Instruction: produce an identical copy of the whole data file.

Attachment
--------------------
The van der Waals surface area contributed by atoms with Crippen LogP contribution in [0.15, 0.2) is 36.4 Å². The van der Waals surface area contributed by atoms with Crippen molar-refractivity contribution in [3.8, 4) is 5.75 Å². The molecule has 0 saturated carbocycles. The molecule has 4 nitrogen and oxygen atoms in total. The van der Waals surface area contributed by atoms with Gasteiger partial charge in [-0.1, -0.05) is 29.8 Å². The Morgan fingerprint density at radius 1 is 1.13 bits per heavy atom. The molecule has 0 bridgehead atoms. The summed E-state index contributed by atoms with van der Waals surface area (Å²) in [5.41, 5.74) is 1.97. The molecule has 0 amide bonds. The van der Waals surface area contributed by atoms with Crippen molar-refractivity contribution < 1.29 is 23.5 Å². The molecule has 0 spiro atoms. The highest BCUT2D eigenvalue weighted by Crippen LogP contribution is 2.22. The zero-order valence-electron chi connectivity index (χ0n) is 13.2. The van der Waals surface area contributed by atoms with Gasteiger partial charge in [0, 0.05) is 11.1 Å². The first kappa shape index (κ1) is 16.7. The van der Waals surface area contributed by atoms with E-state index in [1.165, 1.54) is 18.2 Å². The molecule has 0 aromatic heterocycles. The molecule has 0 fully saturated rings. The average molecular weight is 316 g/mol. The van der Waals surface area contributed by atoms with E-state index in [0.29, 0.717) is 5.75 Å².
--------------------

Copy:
The van der Waals surface area contributed by atoms with Crippen LogP contribution in [0.15, 0.2) is 36.4 Å². The van der Waals surface area contributed by atoms with Crippen molar-refractivity contribution in [3.8, 4) is 5.75 Å². The molecule has 0 saturated carbocycles. The molecule has 4 nitrogen and oxygen atoms in total. The van der Waals surface area contributed by atoms with Gasteiger partial charge in [-0.1, -0.05) is 29.8 Å². The Morgan fingerprint density at radius 1 is 1.13 bits per heavy atom. The molecule has 0 bridgehead atoms. The summed E-state index contributed by atoms with van der Waals surface area (Å²) in [5.41, 5.74) is 1.97. The molecule has 0 amide bonds. The van der Waals surface area contributed by atoms with Crippen molar-refractivity contribution < 1.29 is 23.5 Å². The molecule has 0 spiro atoms. The highest BCUT2D eigenvalue weighted by Crippen LogP contribution is 2.22. The zero-order valence-electron chi connectivity index (χ0n) is 13.2. The van der Waals surface area contributed by atoms with Gasteiger partial charge in [0, 0.05) is 11.1 Å². The first kappa shape index (κ1) is 16.7. The van der Waals surface area contributed by atoms with E-state index in [1.165, 1.54) is 18.2 Å². The molecule has 0 aromatic heterocycles. The molecule has 0 fully saturated rings. The average molecular weight is 316 g/mol. The van der Waals surface area contributed by atoms with E-state index in [0.29, 0.717) is 5.75 Å².